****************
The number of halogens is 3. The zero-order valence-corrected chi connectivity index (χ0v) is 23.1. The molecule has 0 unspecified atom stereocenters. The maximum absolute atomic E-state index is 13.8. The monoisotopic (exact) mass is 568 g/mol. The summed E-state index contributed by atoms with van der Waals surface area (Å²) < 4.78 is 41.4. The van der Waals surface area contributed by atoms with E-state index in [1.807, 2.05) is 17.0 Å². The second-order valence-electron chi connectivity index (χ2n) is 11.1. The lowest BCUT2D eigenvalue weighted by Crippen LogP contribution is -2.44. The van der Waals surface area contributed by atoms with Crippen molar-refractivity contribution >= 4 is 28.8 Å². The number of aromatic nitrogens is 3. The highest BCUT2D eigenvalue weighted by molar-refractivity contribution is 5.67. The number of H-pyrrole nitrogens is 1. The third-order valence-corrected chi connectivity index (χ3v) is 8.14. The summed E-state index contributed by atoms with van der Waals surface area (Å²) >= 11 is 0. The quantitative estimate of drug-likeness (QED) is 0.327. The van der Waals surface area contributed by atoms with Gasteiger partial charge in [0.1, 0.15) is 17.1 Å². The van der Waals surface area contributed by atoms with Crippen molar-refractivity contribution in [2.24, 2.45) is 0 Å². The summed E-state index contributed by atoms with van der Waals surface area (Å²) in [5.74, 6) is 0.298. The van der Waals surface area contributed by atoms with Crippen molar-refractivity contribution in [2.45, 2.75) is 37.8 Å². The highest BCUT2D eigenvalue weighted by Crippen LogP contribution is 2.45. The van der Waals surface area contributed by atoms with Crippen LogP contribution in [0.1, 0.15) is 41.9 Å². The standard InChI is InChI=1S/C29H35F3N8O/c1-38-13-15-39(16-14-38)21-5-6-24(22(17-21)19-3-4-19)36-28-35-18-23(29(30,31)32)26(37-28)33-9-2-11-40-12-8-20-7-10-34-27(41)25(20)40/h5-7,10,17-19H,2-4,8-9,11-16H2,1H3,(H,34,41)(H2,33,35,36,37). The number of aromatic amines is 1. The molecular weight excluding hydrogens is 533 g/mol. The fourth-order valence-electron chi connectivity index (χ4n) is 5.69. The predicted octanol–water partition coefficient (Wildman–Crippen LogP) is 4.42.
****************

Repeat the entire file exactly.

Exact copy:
The number of halogens is 3. The zero-order valence-corrected chi connectivity index (χ0v) is 23.1. The molecule has 0 unspecified atom stereocenters. The maximum absolute atomic E-state index is 13.8. The monoisotopic (exact) mass is 568 g/mol. The summed E-state index contributed by atoms with van der Waals surface area (Å²) < 4.78 is 41.4. The van der Waals surface area contributed by atoms with E-state index in [1.807, 2.05) is 17.0 Å². The second-order valence-electron chi connectivity index (χ2n) is 11.1. The lowest BCUT2D eigenvalue weighted by Crippen LogP contribution is -2.44. The van der Waals surface area contributed by atoms with Crippen molar-refractivity contribution >= 4 is 28.8 Å². The number of aromatic nitrogens is 3. The highest BCUT2D eigenvalue weighted by molar-refractivity contribution is 5.67. The number of H-pyrrole nitrogens is 1. The third-order valence-corrected chi connectivity index (χ3v) is 8.14. The summed E-state index contributed by atoms with van der Waals surface area (Å²) >= 11 is 0. The quantitative estimate of drug-likeness (QED) is 0.327. The van der Waals surface area contributed by atoms with Gasteiger partial charge in [0.1, 0.15) is 17.1 Å². The van der Waals surface area contributed by atoms with Crippen molar-refractivity contribution in [2.24, 2.45) is 0 Å². The summed E-state index contributed by atoms with van der Waals surface area (Å²) in [5.74, 6) is 0.298. The van der Waals surface area contributed by atoms with Crippen molar-refractivity contribution in [2.45, 2.75) is 37.8 Å². The highest BCUT2D eigenvalue weighted by Crippen LogP contribution is 2.45. The van der Waals surface area contributed by atoms with Crippen LogP contribution in [0.1, 0.15) is 41.9 Å². The standard InChI is InChI=1S/C29H35F3N8O/c1-38-13-15-39(16-14-38)21-5-6-24(22(17-21)19-3-4-19)36-28-35-18-23(29(30,31)32)26(37-28)33-9-2-11-40-12-8-20-7-10-34-27(41)25(20)40/h5-7,10,17-19H,2-4,8-9,11-16H2,1H3,(H,34,41)(H2,33,35,36,37). The number of aromatic amines is 1. The molecular weight excluding hydrogens is 533 g/mol. The fourth-order valence-electron chi connectivity index (χ4n) is 5.69. The predicted octanol–water partition coefficient (Wildman–Crippen LogP) is 4.42.